Passing the Baton
A deputy CISO must be prepared to take over when the CISO passes the baton. He or she should also be comfortable being held accountable for security. The leader must be ready, capable and confident to lead the security team in dealing with challenges such as the cybersecurity skills gap and the increasing sophistication of threats. More importantly, this individual must possess the executive presence required to work with senior executives and facilitate a smooth transition of authority in the security space.
Depending on their specific goals and motivations, malicious external actors seek to blackmail individuals, organizations or security vendors to disrupt breach defenses or otherwise wreak havoc on IT operations. For security leaders tasked with defending against these threats, it’s hard to know who or what to believe. That challenge has only gotten worse as the spread of false information has become more prevalent.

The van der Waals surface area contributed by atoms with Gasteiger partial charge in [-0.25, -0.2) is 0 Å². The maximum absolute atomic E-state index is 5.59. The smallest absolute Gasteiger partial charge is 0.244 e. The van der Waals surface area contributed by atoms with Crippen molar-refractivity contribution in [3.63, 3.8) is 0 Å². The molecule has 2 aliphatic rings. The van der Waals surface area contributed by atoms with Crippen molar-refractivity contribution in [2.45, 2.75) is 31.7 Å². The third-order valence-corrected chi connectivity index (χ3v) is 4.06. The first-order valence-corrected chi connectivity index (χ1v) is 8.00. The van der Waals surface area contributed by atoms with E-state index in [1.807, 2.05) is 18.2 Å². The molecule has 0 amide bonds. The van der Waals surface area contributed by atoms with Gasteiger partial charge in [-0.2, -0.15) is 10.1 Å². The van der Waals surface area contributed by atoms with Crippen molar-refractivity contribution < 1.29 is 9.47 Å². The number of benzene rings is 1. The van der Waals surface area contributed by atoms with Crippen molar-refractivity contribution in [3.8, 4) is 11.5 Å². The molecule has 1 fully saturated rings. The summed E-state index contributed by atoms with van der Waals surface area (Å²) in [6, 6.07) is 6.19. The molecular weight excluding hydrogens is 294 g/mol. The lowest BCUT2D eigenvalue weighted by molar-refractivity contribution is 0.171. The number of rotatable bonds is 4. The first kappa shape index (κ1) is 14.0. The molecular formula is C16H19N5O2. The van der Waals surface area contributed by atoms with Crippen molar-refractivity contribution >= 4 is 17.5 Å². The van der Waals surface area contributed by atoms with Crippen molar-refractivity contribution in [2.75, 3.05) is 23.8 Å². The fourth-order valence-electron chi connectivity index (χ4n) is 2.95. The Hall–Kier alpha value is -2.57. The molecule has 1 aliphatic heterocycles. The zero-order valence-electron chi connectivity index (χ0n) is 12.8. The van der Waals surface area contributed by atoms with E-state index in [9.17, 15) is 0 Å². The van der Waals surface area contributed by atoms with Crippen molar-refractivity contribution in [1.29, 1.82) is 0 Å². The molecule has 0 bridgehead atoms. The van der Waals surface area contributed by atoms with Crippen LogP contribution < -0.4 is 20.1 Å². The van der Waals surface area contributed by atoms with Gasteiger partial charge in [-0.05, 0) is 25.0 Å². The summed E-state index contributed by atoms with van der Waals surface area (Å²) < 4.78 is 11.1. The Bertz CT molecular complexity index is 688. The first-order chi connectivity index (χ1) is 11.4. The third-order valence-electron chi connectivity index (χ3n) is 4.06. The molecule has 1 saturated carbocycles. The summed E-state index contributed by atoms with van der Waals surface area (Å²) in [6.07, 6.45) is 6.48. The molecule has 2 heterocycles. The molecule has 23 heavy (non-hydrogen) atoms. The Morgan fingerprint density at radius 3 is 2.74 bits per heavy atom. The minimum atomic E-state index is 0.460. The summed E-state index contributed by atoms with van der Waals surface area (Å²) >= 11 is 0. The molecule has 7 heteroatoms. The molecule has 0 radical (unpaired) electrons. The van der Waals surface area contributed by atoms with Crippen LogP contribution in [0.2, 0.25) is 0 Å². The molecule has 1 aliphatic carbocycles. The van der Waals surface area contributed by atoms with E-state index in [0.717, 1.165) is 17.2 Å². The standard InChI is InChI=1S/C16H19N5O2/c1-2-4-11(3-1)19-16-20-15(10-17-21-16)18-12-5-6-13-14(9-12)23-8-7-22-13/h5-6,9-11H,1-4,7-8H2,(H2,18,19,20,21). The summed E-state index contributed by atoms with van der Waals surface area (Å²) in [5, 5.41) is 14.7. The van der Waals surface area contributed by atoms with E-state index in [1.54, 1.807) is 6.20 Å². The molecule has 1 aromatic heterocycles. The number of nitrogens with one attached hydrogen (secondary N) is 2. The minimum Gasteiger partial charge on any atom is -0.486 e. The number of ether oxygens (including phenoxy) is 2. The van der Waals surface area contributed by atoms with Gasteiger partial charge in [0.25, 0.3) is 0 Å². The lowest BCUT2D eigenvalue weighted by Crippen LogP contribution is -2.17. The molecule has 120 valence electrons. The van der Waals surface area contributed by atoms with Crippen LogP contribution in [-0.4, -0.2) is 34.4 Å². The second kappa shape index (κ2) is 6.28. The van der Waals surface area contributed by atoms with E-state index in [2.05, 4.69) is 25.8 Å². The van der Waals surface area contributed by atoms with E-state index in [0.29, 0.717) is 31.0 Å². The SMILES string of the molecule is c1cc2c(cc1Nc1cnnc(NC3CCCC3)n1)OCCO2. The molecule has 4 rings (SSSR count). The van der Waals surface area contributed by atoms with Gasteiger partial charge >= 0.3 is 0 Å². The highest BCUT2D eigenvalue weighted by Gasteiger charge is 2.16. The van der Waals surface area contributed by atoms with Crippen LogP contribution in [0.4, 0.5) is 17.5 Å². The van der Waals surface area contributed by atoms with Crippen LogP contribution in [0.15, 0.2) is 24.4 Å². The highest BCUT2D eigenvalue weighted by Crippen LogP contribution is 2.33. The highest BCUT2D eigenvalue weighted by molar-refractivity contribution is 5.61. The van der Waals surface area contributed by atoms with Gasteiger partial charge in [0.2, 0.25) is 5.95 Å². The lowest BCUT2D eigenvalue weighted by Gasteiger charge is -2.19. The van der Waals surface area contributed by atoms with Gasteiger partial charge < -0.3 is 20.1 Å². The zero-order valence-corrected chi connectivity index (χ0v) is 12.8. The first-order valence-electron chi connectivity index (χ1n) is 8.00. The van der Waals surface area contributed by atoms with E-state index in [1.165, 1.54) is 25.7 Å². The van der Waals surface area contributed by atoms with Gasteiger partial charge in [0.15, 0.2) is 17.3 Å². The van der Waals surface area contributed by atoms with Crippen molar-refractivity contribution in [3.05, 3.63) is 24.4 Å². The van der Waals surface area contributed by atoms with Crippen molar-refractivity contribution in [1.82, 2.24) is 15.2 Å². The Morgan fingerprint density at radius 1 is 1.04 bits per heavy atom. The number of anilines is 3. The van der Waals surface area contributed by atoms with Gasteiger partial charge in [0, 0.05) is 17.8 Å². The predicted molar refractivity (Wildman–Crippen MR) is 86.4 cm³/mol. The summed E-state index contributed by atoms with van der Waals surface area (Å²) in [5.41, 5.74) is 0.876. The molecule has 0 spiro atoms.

Data Security in the Disinformation Era
Because of the vastness and anonymity of the internet, individuals can employ a variety of tools and techniques to manipulate the media and spread disinformation. Below are just a few of these methods.
The Social Subculture
Many special interest groups are highly networked, agile and able to assemble on the ground quickly for campaigns as needed. In many cases, participants on one side of an issue work together to gather and disseminate information to support their cause.